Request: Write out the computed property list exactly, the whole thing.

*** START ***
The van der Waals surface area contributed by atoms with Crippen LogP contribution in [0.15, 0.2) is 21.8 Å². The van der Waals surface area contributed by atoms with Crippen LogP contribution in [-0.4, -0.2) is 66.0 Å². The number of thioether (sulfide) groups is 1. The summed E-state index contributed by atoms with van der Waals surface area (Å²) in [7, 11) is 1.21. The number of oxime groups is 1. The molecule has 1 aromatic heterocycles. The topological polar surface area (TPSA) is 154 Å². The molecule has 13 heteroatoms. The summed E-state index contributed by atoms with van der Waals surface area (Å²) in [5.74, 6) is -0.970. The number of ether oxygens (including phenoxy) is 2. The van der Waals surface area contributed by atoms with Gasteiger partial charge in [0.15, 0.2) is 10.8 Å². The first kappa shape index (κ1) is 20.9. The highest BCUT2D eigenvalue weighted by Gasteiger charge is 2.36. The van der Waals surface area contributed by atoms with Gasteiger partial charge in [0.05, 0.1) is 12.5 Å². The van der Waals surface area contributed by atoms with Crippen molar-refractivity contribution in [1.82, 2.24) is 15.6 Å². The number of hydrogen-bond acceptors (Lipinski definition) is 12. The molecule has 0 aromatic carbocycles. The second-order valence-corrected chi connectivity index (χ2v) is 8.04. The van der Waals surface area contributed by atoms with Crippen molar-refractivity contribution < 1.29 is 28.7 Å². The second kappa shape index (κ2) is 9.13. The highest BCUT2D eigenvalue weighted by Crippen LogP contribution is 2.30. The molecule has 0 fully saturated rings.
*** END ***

The van der Waals surface area contributed by atoms with Crippen LogP contribution in [0.15, 0.2) is 21.8 Å². The van der Waals surface area contributed by atoms with Crippen LogP contribution in [-0.4, -0.2) is 66.0 Å². The number of thioether (sulfide) groups is 1. The summed E-state index contributed by atoms with van der Waals surface area (Å²) in [7, 11) is 1.21. The number of oxime groups is 1. The molecule has 1 aromatic heterocycles. The topological polar surface area (TPSA) is 154 Å². The molecule has 13 heteroatoms. The summed E-state index contributed by atoms with van der Waals surface area (Å²) in [5.74, 6) is -0.970. The number of ether oxygens (including phenoxy) is 2. The van der Waals surface area contributed by atoms with Gasteiger partial charge in [0.15, 0.2) is 10.8 Å². The first kappa shape index (κ1) is 20.9. The highest BCUT2D eigenvalue weighted by Gasteiger charge is 2.36. The van der Waals surface area contributed by atoms with Gasteiger partial charge in [0.05, 0.1) is 12.5 Å². The van der Waals surface area contributed by atoms with Crippen molar-refractivity contribution in [1.82, 2.24) is 15.6 Å². The number of hydrogen-bond acceptors (Lipinski definition) is 12. The molecule has 0 aromatic carbocycles. The second-order valence-corrected chi connectivity index (χ2v) is 8.04. The van der Waals surface area contributed by atoms with Crippen molar-refractivity contribution < 1.29 is 28.7 Å². The second kappa shape index (κ2) is 9.13. The highest BCUT2D eigenvalue weighted by Crippen LogP contribution is 2.30. The molecule has 0 fully saturated rings.